The company behind the National Broadband Network (NBN), nbn, has said it is stepping up its efforts to reduce lengthy connection times as it notches up three million activations on the network around the country.
The network builder said it had added a million activations in the last six months alone, claiming that the increase in activations demonstrates the “success” of the Government’s preferred multi technology mix (MTM) rollout model, which has long been a source of contention.
Regardless, nbn has lauded its latest tally and the MTM approach, with 2 million customers connecting to the nbn access network in the past 17 months, and 1.4 million of these connections being made via from fibre-to-the-node (FttN) and hybrid-fibre-coaxial (HFC).
At the same time, nbn appears to be facing mounting criticism over lengthy connection times head on, saying that it is already hard at work doing what it can to improve end customers’ connection experience and the online experience once people are connected.
“In terms of getting connected, we’re focused on what we call ‘aged tickets’ within the nbn system – customers who’ve been waiting too long to connect to the nbn access network,” nbn's chief network engineering officer, Peter Ryan, said in a blog post. “Aged tickets happen when something out of the ordinary occurs that means we cannot connect the premises to the nbn access network.
“We’re now working flat out to resolve aged tickets older than four weeks out of the system. We want these premises connected to the network as soon as possible.
“At the same time, we’re also turning our attention to making sure that these aged tickets don’t appear in the first place by working with our delivery partners and internet providers to ensure we’re all properly aligned in the activations process and know exactly what is going on with each premises,” it said.
The company said that its ultimate aim is to stop customers getting “ping-ponged” between itself and NBN retail service providers (RSPs) to solve a problem.
“We know this has to stop,” it said. “To help do this we want to give our delivery partners in the field the tools and resources to get that activation done right first time as much as possible.
“We’re empowering our delivery partners so that the technician that visits your house has the tools to finish the job while they are there. We don’t want them leaving until the job is done,” it said.
Specifically, nbn said it is working to improve its communications process with internet providers to make sure it keeps them informed of all network outages and incidents, so when issues occur on the network they can keep their customers informed.
In addition, nbn said it is developing new network diagnostic tools to help RSPs identify problems on the end-to-end network where they exist.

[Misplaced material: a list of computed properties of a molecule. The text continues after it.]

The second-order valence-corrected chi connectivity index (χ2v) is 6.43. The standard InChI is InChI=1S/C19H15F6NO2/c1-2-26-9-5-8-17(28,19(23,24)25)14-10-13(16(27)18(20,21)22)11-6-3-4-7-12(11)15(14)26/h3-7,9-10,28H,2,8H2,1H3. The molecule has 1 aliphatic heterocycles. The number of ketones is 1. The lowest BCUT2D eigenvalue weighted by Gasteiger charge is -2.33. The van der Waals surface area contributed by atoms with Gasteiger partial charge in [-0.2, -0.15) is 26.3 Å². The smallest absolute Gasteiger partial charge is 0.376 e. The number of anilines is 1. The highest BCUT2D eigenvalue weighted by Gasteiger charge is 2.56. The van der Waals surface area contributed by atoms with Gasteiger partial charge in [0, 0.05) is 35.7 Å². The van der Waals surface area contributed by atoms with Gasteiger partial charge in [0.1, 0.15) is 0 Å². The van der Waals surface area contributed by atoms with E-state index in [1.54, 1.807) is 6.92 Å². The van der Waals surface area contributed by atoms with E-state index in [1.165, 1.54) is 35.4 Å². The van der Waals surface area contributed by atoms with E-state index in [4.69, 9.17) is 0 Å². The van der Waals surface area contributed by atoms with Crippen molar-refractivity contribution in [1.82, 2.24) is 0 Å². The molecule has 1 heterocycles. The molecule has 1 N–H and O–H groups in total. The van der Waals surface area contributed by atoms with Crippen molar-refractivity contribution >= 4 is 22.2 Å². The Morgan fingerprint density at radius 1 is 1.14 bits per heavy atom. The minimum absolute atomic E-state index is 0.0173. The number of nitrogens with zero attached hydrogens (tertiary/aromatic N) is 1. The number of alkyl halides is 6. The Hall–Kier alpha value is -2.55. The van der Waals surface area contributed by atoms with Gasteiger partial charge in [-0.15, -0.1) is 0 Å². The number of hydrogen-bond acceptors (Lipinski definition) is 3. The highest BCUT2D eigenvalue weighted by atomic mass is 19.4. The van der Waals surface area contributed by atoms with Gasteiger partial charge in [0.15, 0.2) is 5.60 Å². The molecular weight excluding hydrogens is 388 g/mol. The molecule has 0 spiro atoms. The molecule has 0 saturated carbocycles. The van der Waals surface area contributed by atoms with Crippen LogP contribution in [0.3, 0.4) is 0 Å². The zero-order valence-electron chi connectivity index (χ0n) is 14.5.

Indeed, the company said it is working on a system that helps it identify where there may be problems in the customer’s in-home wiring or modem. Meanwhile, nbn is continuing to put a certain level of responsibility on RSPs.
"To be quite clear, this doesn’t mean we’re taking over the whole show – the internet providers remain responsible for a number of factors impacting the online experience," nbn said.
"Our focus is on making sure we connect users to the nbn access network in the best way possible and that we keep the network up and running so it’s there when users need it.
"The internet providers are in the driver’s seat when it comes to their customer’s online experience. We cannot, for example, force the internet providers to increase their network bandwidth to avoid congestion – that is a matter for them," it said.
Late last year, Australia's Telecommunications Industry Ombudsman (TIO) revealed in its annual report, published on 17 November, that Australians made 112,518 new complaints to the independent dispute resolution service provider during the preceding financial year, with NBN complaints on the increase.
During the period, new complaints about mobile services fell, while internet and NBN-related complaints both rose significantly. In fact, new complaints about faults on NBN services surged by 147.8 per cent, according to the report.
“We saw nearly a 100 per cent increase in the number of NBN related complaints this year, but the rate of growth is lower than the growth of active services” Australia’s Telecommunications Industry Ombudsman, Judi Jones, said at the time.
"Delays in connections to the network, faults including unusable services, and dropout of services were regularly reported, which is of concern," she said.